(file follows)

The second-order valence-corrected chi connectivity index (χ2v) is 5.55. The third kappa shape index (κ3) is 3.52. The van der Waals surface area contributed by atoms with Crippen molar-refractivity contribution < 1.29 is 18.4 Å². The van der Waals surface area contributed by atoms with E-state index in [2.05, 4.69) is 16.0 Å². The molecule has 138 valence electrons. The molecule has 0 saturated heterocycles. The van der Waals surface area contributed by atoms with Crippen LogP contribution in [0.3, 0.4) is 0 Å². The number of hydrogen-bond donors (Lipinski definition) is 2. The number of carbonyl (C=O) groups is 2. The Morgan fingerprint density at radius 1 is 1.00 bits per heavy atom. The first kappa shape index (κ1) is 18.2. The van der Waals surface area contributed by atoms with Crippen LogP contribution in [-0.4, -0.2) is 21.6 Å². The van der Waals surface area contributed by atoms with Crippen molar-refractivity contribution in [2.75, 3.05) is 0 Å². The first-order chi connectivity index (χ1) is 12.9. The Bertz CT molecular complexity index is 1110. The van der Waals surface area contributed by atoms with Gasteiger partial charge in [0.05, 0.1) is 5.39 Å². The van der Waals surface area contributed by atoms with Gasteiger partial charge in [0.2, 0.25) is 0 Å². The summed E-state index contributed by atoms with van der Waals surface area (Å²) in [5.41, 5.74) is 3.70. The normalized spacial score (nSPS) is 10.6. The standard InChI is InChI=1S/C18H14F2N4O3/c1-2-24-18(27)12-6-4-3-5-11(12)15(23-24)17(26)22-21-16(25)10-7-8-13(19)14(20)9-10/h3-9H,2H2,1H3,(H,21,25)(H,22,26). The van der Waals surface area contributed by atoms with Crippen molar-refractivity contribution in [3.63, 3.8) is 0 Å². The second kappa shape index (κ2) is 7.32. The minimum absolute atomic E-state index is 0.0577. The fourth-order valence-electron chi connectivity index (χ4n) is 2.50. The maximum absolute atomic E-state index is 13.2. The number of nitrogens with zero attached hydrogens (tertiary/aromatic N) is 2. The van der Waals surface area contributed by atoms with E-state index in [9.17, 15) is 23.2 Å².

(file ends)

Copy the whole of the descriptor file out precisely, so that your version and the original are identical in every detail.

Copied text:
The second-order valence-corrected chi connectivity index (χ2v) is 5.55. The third kappa shape index (κ3) is 3.52. The van der Waals surface area contributed by atoms with Crippen molar-refractivity contribution < 1.29 is 18.4 Å². The van der Waals surface area contributed by atoms with E-state index in [2.05, 4.69) is 16.0 Å². The molecule has 138 valence electrons. The molecule has 0 saturated heterocycles. The van der Waals surface area contributed by atoms with Crippen LogP contribution in [0.3, 0.4) is 0 Å². The number of hydrogen-bond donors (Lipinski definition) is 2. The number of carbonyl (C=O) groups is 2. The Morgan fingerprint density at radius 1 is 1.00 bits per heavy atom. The first kappa shape index (κ1) is 18.2. The van der Waals surface area contributed by atoms with Crippen LogP contribution in [-0.4, -0.2) is 21.6 Å². The van der Waals surface area contributed by atoms with Crippen molar-refractivity contribution in [2.75, 3.05) is 0 Å². The first-order chi connectivity index (χ1) is 12.9. The Bertz CT molecular complexity index is 1110. The van der Waals surface area contributed by atoms with Gasteiger partial charge in [0.05, 0.1) is 5.39 Å². The van der Waals surface area contributed by atoms with Gasteiger partial charge in [0.2, 0.25) is 0 Å². The summed E-state index contributed by atoms with van der Waals surface area (Å²) in [5.41, 5.74) is 3.70. The normalized spacial score (nSPS) is 10.6. The standard InChI is InChI=1S/C18H14F2N4O3/c1-2-24-18(27)12-6-4-3-5-11(12)15(23-24)17(26)22-21-16(25)10-7-8-13(19)14(20)9-10/h3-9H,2H2,1H3,(H,21,25)(H,22,26). The van der Waals surface area contributed by atoms with Crippen molar-refractivity contribution in [3.63, 3.8) is 0 Å². The second kappa shape index (κ2) is 7.32. The minimum absolute atomic E-state index is 0.0577. The fourth-order valence-electron chi connectivity index (χ4n) is 2.50. The maximum absolute atomic E-state index is 13.2. The number of nitrogens with zero attached hydrogens (tertiary/aromatic N) is 2. The van der Waals surface area contributed by atoms with E-state index in [9.17, 15) is 23.2 Å².